Survival in metastatic breast cancer patients is improving: targeted therapies have contributed

Mar 26, 2010

Trends indicate that survival is improving in patients with metastatic breast cancer, especially in those patients whose tumours are described as being HER2 (human epidermal growth factor receptor-2) positive, a surgical oncologist will say today (Friday 26 March) at the seventh European Breast Cancer Conference (EBCC7).

Dr Marie Sundquist, from the Department of Surgery, County Hospital, Kalmar, Sweden, will say that the median survival times for five-year intervals of 557 metastatic patients in Kalmar, Sweden, increased steadily, from 10 months for the 1985 to 1990 period, to 22 months for the 2000 to 2004 period.

She will be reporting the findings of a retrospective analysis of follow-up data of breast cancer patients who were diagnosed in hospitals in Kalmar County since 1985. "A strength of our work is that we have studied a consecutive population in a defined geographical area for a continuous period of 25 years," Dr Sundquist will tell the conference.

Dr Sundquist will tell delegates that for 288 patients with grade III tumours, the most aggressive type of breast cancer, the median survival time increased from 10 months for the 1985 to1990 period to 17 months for the 2000 to 2004 period. The increased use of the called anthracyclines and taxanes led to the improved survival outcomes in this group of patients with the aggressive form of metastatic breast cancer, she said.

Some breast have receptors, which allow certain types of hormones or proteins to attach to the cancer cell. Breast cancer hormone-receptor status can affect the individual patient's treatment options as well as overall prognosis. Analysis of the data by HER2 positive status revealed that HER2 positive patients with metastatic breast cancer had improved survival rates. Prior to the year 2000, 40 HER2 positive patients had a median survival of 14 months compared to 21 months for 40 HER2 positive patients diagnosed with breast cancer from the year 2000 onwards.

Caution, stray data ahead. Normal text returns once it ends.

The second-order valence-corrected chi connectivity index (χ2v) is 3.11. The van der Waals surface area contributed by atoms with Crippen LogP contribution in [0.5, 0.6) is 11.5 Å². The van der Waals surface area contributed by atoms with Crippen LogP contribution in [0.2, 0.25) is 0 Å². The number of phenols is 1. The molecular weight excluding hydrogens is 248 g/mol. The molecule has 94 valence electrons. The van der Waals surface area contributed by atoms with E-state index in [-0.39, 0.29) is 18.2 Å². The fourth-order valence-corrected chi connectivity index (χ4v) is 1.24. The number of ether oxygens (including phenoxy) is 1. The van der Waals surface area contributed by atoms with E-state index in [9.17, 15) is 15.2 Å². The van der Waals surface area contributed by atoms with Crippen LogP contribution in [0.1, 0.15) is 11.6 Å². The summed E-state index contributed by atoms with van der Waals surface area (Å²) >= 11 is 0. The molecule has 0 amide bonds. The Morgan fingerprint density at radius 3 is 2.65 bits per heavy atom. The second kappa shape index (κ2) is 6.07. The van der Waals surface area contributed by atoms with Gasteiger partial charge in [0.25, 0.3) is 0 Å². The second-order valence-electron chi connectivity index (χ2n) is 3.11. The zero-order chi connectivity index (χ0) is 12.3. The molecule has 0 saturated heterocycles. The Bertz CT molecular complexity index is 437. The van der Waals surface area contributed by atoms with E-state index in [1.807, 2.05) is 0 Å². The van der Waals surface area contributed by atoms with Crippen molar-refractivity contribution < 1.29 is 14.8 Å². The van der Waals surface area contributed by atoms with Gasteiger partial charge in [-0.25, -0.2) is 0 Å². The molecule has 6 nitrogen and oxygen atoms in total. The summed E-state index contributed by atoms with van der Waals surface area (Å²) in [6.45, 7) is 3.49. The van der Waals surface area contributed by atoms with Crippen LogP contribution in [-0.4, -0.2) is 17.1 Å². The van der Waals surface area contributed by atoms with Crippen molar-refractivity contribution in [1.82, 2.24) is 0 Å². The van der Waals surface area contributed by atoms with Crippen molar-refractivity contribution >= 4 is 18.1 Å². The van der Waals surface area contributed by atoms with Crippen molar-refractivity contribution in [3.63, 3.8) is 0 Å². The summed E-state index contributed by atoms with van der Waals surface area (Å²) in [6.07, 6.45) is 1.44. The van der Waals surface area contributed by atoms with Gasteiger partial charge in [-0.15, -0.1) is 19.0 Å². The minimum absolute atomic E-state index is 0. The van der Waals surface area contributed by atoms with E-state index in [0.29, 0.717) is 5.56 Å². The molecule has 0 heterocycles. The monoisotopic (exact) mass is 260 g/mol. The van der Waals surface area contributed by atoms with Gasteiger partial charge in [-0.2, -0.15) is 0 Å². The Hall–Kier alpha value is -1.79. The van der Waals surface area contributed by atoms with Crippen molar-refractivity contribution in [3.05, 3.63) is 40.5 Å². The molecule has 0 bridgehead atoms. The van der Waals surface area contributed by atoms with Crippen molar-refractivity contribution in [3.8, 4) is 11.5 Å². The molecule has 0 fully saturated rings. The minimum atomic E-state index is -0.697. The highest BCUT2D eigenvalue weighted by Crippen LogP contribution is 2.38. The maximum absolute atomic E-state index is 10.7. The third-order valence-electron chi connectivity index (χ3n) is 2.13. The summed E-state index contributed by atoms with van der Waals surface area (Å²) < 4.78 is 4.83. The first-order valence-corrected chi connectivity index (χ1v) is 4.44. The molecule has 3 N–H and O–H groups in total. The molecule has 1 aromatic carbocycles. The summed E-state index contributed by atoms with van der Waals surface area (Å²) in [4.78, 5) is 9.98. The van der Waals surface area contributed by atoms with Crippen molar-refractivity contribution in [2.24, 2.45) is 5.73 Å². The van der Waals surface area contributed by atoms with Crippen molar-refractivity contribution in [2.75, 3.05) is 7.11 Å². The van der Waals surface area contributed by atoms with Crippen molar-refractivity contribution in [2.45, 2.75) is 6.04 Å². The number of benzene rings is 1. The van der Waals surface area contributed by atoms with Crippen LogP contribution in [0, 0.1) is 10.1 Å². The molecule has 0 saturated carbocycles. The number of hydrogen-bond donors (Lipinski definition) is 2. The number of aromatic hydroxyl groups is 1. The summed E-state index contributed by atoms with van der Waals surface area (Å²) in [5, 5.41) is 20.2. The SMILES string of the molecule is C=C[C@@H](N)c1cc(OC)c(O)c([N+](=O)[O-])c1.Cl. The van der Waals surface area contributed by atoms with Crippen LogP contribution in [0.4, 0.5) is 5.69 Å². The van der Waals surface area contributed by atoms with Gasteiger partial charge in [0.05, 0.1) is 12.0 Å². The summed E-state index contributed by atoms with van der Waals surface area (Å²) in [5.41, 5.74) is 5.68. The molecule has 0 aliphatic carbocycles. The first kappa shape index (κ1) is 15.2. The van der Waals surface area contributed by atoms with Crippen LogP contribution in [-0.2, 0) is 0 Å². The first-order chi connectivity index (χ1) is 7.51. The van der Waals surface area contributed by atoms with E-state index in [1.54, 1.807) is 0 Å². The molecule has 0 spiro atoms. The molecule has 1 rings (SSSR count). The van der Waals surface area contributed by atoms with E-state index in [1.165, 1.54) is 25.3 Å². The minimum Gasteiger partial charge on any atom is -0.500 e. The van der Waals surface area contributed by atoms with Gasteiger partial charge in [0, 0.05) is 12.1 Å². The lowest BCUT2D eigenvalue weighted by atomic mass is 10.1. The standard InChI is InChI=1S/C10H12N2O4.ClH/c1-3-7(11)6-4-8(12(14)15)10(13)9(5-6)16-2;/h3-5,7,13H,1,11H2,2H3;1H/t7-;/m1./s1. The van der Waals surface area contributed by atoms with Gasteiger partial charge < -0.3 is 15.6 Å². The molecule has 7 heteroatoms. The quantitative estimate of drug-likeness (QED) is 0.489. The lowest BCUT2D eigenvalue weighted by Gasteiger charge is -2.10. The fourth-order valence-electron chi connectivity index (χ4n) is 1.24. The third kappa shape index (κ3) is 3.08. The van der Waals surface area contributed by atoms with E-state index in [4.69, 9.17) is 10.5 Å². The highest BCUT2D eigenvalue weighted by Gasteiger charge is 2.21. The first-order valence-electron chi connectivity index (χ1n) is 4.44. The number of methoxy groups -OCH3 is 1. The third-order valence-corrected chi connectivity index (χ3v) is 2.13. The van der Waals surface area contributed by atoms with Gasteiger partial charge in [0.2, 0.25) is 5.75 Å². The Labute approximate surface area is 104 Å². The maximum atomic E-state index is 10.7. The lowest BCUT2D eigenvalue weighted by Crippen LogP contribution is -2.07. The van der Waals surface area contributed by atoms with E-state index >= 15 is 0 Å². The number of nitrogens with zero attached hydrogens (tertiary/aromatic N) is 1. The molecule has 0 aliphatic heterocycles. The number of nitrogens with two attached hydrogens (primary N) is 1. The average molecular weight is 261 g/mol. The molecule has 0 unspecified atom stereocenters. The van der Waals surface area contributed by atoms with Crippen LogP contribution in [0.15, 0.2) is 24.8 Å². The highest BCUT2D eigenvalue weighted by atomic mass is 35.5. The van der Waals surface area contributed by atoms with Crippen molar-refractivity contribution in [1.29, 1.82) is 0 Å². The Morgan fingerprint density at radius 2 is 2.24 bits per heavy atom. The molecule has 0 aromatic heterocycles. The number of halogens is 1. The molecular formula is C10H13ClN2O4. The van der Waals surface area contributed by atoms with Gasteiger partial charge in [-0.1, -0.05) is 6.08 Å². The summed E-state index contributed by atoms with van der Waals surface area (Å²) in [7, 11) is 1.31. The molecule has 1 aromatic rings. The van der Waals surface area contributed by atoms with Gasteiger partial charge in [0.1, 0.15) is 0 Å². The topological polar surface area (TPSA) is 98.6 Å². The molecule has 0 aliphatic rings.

Dr Sundquist said: "There is no doubt that trastuzumab (Herceptin), which targets the HER2 gene, is the most important reason for the improved survival in this group of patients, and use of the chemotherapy drugs known as anthracyclines also contributed.

"In the group of HER2 positive patients that had the most aggressive type of breast cancer (grade III), 45% of those patients that received trastuzumab had survived more than three years and 30% more than five years," Dr Sundquist added.

"Patients whose breast tumours have spread outside of the breast and armpit areas are essentially incurable. However, some patients live even decades with a good quality of life despite an initially widespread tumour burden, while others fail to respond to any therapy. To explore and try to understand these mechanisms would make it easier to tailor the treatment for each individual patient," Dr Sundquist will say.

A new era of breast cancer treatment started with the gene-targeted therapy of trastuzumab. Since then, a number of similar targeted therapies including antibodies or inhibitors of specific genes have been developed. This will open new avenues in the treatment of all metastatic breast cancers and also of primary breast cancer.

"These new targeted therapies will, at least in the beginning after their development, be very costly for healthcare systems. On the other hand they will make it possible for many women to lead almost normal lives, work and contribute to society for an increased number of years," she concluded.

The researchers intend to follow up their work by performing genetic analyses of the tumours with different responsiveness to specific treatments. "Health care systems will need to provide tools for the routine clinical assessment of a number of genes related to treatment response," she added.

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Provided by ECCO-the European CanCer Organisation

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